First on my list of unappreciated films this season is, of course, (500) Days of Summer. I know, it's a romantic comedy. It didn't have amazing box office numbers. It's stars aren't the most bankable in the biz. But I don't care! (500) Days of Summer was my absolute favorite movie last year. Despite all the previously mentioned things working against it, there is one thing that everyone can agree on. (500) Days of Summer is good! Really good! I believe that should have gotten nods for Best Picture, Best Actor, Best Actress, and Best Original Screenplay. I don't think Mark Webb was ever in the running for Best Director, so I'm not at all steamed about that. I am steamed at the other ones though! I know it was a long shot to hope that it would get noticed in the Best Picture race, but, come on. Can't a guy dream? Same goes for both acting categories, even though the performances by Joseph Gordon-Levitt and Zooey Deschanel are far superior then most of the nominated ones. If there was any category that (500) Days had a legitimate shot at getting noticed in, it was Best Original Screenplay! I thought for sure it would get nominated here, but, like I said before, the Academy has a habit of disassociating themselves with the movie I deem to be the best of the year. I'm sorry if I'm not as mainstream as the average Academy voter!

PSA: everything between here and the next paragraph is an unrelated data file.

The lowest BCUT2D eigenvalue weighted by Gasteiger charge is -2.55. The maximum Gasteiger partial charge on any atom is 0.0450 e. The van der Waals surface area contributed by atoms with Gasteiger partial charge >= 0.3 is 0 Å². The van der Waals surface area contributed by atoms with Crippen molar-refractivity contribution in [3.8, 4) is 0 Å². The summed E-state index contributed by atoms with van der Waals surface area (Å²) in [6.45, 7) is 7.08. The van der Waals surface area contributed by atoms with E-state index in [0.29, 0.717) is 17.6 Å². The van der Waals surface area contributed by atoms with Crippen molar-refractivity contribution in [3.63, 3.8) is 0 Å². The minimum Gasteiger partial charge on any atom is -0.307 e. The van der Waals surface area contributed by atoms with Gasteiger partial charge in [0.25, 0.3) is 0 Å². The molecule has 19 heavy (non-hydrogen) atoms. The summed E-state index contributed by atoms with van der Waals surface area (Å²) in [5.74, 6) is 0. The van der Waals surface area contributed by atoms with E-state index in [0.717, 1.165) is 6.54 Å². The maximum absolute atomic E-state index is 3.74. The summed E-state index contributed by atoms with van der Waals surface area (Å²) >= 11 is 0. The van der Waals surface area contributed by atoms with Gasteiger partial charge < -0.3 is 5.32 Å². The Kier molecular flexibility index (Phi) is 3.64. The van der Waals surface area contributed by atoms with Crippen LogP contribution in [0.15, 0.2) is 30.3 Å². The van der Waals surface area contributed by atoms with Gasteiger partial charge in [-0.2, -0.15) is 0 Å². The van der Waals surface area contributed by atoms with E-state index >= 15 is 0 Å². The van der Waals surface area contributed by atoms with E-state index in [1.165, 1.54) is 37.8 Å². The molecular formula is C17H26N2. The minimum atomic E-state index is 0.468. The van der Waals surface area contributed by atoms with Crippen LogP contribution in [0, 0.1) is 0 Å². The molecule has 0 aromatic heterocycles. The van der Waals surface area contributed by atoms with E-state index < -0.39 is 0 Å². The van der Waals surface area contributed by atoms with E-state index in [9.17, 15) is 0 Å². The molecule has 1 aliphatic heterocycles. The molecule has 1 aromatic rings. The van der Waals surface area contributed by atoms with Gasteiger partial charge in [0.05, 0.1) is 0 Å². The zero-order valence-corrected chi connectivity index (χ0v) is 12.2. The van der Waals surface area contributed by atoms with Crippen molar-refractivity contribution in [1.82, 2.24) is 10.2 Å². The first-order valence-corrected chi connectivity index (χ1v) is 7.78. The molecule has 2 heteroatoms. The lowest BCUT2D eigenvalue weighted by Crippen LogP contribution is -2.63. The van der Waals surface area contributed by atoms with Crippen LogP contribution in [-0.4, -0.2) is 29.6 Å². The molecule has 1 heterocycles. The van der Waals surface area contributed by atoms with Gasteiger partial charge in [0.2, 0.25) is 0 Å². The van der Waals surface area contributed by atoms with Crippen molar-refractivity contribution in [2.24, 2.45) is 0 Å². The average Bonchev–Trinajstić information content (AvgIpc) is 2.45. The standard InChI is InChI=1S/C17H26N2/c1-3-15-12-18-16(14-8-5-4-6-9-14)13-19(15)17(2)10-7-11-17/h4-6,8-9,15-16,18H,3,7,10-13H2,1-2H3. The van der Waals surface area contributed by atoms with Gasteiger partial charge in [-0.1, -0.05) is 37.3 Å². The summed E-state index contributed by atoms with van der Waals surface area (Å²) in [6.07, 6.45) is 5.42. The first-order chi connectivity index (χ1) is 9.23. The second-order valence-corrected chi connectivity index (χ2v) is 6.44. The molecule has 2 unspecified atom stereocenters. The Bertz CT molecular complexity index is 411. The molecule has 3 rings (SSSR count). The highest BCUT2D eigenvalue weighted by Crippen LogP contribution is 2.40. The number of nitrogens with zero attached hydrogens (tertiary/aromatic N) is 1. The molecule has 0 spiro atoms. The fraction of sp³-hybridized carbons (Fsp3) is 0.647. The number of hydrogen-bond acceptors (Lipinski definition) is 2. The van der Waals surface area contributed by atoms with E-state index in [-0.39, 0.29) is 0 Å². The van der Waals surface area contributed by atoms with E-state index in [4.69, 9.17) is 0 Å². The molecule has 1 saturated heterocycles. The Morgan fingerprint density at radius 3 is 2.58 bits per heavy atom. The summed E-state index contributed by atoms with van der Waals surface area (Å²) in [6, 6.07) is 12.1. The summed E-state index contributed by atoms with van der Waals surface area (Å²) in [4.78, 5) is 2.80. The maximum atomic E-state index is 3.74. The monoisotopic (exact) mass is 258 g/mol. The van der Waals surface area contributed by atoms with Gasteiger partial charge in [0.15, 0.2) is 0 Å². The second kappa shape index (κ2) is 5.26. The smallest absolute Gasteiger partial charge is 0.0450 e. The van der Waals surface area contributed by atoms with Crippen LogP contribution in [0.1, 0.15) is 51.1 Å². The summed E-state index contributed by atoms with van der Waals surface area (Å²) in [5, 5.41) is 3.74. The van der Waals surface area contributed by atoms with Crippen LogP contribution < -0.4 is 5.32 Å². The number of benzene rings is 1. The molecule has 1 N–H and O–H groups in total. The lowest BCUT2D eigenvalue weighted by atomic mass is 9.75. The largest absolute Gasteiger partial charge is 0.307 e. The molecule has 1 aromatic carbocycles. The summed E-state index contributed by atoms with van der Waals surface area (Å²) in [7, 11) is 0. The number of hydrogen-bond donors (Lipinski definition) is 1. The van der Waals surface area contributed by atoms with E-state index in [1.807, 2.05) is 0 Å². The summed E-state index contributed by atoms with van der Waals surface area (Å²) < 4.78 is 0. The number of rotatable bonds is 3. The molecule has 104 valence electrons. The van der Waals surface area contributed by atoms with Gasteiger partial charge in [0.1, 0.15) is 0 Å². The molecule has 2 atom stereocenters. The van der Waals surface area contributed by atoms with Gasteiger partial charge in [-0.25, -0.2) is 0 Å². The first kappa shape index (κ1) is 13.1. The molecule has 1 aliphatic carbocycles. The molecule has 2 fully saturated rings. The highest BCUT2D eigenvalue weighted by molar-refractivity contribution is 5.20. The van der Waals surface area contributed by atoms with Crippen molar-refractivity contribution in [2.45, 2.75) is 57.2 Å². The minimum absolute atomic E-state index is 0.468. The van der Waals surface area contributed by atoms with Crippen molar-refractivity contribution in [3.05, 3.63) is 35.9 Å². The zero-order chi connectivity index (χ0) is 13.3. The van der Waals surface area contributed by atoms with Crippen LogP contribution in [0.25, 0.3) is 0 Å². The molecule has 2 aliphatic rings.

The other, big, glaring omission is even more surprising to me then (500) Days of Summer. Where the Wild Things Are is based off a beloved and classic piece of literature, is directed by Spike Jonze, tells an amazing story with great acting to boot. It's a bonafide art house picture! It's simply spectacular, but, it goes unnoticed. Why? It didn't make money! It was a critical darling and one of the best reviewed films of last year, but, since the Academy is more concerned about their telecast then honoring achievements in cinema this year, it is snubbed. Not only should Where the Wild Things Are have gotten nominated for Best Picture, Best Director, and Best Adapted Screenplay, but it would have been a strong contender for some technical awards. Just witness the seamless blending of puppets and CGI, and you'll see what I'm talking about. This is the type of movie the Academy always goes for, small, intimate, thought provoking, and all around excellent. Instead the went with The Blind Side. Ughhh...
There are a few other gripes I have, but won't go into too much detail about. I think Neill Blomkamp should have warranted considerable consideration for Best Director for District 9, but, it's a freshmen effort, not counting Alive in Joburg, so that was mostly vain hope. I think The Blind Side got two nominations too many! Public Enemies got no play as well, even though both Johnny Depp and Marion Cotillard deserved to get noticed. Cottilard especially this year, since she, along with her wonderful work in Enemies, was the only actor to maintain any dignity in Nine.
I don't know. Maybe I'm making too big a deal out of this. I know that not winning an Oscar isn't going to make these films any less good! It's just a shame that they won't be featured during the telecast, and, as such, probably won't reach the wider audience that should experience them. It's a shame, but, hey. Maybe the retrospective video they play will highlight at least some of these.
On another, less fiery note, my write up of the Oscar minutes will be featured on The LAMB following the telecast, so... that's cool!